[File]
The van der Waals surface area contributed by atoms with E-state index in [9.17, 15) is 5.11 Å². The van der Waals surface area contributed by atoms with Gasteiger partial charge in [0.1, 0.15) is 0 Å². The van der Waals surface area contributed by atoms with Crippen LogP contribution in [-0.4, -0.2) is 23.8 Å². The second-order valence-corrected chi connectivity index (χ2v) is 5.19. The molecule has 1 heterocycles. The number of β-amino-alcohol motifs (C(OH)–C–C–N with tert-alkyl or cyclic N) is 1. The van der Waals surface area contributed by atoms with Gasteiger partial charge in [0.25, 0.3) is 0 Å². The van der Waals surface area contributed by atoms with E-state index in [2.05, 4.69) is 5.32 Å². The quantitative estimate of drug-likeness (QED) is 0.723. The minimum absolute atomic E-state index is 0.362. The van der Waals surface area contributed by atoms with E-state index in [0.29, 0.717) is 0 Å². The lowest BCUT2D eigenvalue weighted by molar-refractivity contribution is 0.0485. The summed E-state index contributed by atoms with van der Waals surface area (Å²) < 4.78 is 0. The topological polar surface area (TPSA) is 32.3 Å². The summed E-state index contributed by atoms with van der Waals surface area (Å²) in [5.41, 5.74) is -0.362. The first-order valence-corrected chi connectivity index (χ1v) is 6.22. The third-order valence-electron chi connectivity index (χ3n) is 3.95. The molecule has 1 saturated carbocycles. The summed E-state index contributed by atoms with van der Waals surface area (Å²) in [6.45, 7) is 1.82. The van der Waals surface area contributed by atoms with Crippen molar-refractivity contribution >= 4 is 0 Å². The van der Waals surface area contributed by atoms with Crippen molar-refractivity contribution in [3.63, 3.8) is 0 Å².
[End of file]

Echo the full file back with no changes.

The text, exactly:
The van der Waals surface area contributed by atoms with E-state index in [9.17, 15) is 5.11 Å². The van der Waals surface area contributed by atoms with Gasteiger partial charge in [0.1, 0.15) is 0 Å². The van der Waals surface area contributed by atoms with Crippen LogP contribution in [-0.4, -0.2) is 23.8 Å². The second-order valence-corrected chi connectivity index (χ2v) is 5.19. The molecule has 1 heterocycles. The number of β-amino-alcohol motifs (C(OH)–C–C–N with tert-alkyl or cyclic N) is 1. The van der Waals surface area contributed by atoms with Gasteiger partial charge in [0.25, 0.3) is 0 Å². The van der Waals surface area contributed by atoms with E-state index in [2.05, 4.69) is 5.32 Å². The quantitative estimate of drug-likeness (QED) is 0.723. The minimum absolute atomic E-state index is 0.362. The van der Waals surface area contributed by atoms with E-state index in [0.29, 0.717) is 0 Å². The lowest BCUT2D eigenvalue weighted by molar-refractivity contribution is 0.0485. The summed E-state index contributed by atoms with van der Waals surface area (Å²) < 4.78 is 0. The topological polar surface area (TPSA) is 32.3 Å². The summed E-state index contributed by atoms with van der Waals surface area (Å²) in [5.41, 5.74) is -0.362. The first-order valence-corrected chi connectivity index (χ1v) is 6.22. The third-order valence-electron chi connectivity index (χ3n) is 3.95. The molecule has 1 saturated carbocycles. The summed E-state index contributed by atoms with van der Waals surface area (Å²) in [6.45, 7) is 1.82. The van der Waals surface area contributed by atoms with Crippen molar-refractivity contribution >= 4 is 0 Å². The van der Waals surface area contributed by atoms with Crippen molar-refractivity contribution in [3.63, 3.8) is 0 Å².